No one can dispute the value of these projects. From a Habermasean view, one explores the motives behind these developments within the framework of certain questions. What informs the City of Tshwane that the development of public spaces and infrastructure will necessarily make for the benefit of a democratic society? Construction may be impressive and state of the art facilities may leave one awe-inspired, but in light of all this development, what is the response of those who continue to live in abject poverty? Are these developmental projects truly in the interest of the public, or are we witnessing the empowerment and enrichment of a select few (new bourgeoisie), who managed to successfully negotiate the apparent importance of these projects? I propose that the answers to these questions are not straightforward. Perhaps one is faced with a both/and situation and not necessarily an either/or. Of course there will be opportunistic individuals who seek self-enrichment under the guise of social development. A Special Investigations Unit inquiry into allegations of mismanagement and maladministration in the City of Tshwane from 2010 to 2012 found that, at the time, 65 municipal officials with interests in 66 companies were doing business to the value of over R185 million with the municipality (De Lange 2012). Such conflicts of interest indicate that for those officials at least, the development of the city had more to do with personal benefit than honestly serving the interests of the community. It must also be noted that the City of Tshwane has subsequently embarked on an anti-corruption drive and received a clean bill of financial health from the office of the auditor-general for the 2013 financial year (Ramokgopa 2014:20; Thakali 2014). This is highly commendable and in turn points to a true commitment to serving society.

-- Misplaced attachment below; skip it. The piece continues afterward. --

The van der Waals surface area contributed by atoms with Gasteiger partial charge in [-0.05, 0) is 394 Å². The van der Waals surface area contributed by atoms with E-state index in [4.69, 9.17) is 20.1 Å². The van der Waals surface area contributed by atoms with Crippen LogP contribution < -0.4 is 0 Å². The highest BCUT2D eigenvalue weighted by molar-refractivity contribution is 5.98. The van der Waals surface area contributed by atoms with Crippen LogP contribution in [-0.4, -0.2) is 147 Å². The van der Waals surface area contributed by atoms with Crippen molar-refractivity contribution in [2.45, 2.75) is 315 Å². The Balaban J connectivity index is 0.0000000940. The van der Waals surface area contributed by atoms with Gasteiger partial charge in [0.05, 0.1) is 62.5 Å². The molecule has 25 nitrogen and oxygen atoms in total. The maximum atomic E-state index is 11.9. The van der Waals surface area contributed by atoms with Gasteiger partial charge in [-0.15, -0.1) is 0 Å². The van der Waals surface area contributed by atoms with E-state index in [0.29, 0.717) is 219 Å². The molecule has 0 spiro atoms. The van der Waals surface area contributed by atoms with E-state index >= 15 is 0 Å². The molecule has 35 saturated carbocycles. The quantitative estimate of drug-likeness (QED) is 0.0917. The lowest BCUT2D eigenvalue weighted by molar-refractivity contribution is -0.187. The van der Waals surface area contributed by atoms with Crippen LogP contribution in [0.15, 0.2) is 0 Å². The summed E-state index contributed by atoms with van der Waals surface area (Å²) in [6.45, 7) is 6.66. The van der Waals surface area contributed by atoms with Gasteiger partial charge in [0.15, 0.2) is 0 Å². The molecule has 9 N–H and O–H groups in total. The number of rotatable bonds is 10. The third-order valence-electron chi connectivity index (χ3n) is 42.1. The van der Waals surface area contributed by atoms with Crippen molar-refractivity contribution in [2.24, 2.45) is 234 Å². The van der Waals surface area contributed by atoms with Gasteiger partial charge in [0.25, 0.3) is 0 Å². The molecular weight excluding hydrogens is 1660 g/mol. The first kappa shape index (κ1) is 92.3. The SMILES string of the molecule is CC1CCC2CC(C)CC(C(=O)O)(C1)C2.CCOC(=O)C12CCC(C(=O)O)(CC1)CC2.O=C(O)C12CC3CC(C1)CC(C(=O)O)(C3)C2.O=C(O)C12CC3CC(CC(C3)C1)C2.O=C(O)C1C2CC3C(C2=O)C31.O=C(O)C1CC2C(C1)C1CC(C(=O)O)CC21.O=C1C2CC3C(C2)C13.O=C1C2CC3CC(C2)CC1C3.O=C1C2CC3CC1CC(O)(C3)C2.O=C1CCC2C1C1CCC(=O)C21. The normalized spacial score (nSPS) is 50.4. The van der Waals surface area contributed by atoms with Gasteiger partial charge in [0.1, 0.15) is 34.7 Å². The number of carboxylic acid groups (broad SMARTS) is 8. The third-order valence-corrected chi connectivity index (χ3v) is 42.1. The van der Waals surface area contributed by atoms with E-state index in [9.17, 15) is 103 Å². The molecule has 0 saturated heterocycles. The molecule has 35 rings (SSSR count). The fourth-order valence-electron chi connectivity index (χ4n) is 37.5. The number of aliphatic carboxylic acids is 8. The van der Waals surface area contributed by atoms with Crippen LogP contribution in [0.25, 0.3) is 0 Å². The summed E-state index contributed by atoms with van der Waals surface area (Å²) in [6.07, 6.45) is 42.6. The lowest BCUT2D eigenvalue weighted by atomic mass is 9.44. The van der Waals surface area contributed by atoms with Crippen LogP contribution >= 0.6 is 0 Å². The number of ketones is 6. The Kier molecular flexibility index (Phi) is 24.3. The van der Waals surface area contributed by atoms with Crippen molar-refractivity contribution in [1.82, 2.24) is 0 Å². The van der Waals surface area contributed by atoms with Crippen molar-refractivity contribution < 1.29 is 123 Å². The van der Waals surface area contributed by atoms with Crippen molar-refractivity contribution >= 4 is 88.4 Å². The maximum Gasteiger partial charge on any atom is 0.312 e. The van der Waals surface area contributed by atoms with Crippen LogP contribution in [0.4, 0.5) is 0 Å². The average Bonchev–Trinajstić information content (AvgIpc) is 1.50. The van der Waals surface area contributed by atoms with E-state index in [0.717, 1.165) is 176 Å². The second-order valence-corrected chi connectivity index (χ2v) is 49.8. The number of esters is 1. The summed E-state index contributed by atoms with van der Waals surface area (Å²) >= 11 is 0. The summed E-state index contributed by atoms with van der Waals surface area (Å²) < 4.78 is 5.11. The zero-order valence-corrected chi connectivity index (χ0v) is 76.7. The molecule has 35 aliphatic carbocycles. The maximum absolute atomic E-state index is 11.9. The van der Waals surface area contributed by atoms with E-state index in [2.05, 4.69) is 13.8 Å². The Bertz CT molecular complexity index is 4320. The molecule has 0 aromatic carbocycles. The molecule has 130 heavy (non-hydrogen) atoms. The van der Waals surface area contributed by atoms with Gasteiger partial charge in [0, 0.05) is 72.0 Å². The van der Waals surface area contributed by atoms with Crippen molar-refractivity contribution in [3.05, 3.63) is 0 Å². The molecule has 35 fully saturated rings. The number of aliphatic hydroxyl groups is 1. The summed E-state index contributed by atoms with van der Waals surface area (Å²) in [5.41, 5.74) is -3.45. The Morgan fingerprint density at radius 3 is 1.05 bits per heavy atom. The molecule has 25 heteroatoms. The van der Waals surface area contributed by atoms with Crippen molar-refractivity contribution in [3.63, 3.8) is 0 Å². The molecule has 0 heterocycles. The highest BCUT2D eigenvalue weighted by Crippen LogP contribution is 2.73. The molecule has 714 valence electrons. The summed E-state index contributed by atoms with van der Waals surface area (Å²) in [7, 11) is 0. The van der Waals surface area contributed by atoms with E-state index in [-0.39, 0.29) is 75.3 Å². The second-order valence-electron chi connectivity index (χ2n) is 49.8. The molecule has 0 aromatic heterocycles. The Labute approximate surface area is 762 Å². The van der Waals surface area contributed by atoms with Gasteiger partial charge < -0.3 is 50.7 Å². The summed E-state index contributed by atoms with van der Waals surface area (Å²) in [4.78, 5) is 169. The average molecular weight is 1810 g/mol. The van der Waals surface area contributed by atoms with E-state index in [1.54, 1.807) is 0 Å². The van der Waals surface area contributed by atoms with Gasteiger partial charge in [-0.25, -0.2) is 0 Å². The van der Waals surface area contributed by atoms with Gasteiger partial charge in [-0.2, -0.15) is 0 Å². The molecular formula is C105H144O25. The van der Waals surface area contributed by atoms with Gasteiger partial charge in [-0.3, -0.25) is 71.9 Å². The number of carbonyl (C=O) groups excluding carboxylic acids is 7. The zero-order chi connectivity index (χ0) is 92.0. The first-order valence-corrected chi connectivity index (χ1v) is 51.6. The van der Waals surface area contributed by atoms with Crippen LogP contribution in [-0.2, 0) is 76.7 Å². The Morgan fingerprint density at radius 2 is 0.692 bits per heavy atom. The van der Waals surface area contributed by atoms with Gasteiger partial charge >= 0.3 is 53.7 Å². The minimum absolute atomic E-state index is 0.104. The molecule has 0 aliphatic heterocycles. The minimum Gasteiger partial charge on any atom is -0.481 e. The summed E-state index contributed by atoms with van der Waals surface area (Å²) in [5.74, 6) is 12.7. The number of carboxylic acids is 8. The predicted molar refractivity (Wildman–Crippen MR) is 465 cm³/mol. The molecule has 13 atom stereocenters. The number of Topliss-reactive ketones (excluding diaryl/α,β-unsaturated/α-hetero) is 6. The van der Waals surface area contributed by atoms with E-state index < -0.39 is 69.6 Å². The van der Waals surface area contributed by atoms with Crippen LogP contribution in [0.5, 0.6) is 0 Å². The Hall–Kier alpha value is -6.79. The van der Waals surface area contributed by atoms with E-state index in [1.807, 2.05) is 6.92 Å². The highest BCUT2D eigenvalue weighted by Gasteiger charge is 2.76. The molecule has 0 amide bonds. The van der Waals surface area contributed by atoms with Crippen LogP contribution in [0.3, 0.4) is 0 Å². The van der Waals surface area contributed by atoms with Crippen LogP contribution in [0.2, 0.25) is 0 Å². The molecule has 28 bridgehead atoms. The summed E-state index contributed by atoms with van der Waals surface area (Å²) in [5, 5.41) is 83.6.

Regarding the point of connectivity, it must be noted that it provides a very important shift in the Tshwane public sphere. Can it be that Internet connectivity will serve society in the same way as the printed press did in the Middle Ages? Access to information is a pivotal part in the transformation of the public sphere. With Internet connectivity, information is instantaneous. Furthermore, the information that is accessed is not necessarily information which can be controlled or manipulated by local authorities. Citizens can become more informed, communicate more freely and engage more liberally through this resource. One only has to cite the examples of the role of social media in the Arab spring to suggest that connectivity dramatically enhances the place of the public voice within the public sphere.

One aspect of social development which is glaringly absent from the SCCA, is the building of institutions of learning. Despite the rapid growth in population in the eastern suburbs of the city for example, no new public schools have been built in the past three decades. Local schools are overflowing and educational infrastructure cannot cope with the numbers of learners who need to be accommodated. Why is it the case? The moral and ethical consideration of this imbalance questions the exorbitant spending on creating venues for entertainment, governance and commercial ventures but not on public education! To remedy the situation, it were mainly been religious groups that have established schools in these areas to meet the rising demand for primary and secondary level education. The negative consequence has been that because these institutions need to raise their own capital for their viability, they are mostly inaccessible to lower and middle income groups – the groups that need educational upliftment the most.

Considering religious space
Despite the fact that religious communities have historically contributed significantly to the building of society, none more so than the city of Pretoria, the SCCA makes surprisingly little mention of the interaction between local government, religious communities and the public. The only reference which is made to religious communities is in the mentioning of the City of Tshwane handing 140 parcels of land to churches in previously disadvantaged areas (Ramokgopa 2014:9). One could give the council the benefit of the doubt, as admittedly not every relationship and project can be mentioned in the SCCA. Nonetheless, some form of recognition should have been given to faith communities and their social contribution through establishing and maintaining schools, clinics, feeding projects, counselling centres, projects in prisons, projects on sustainable horticulture, and the list goes on, most of which is done without the support of the City of Tshwane.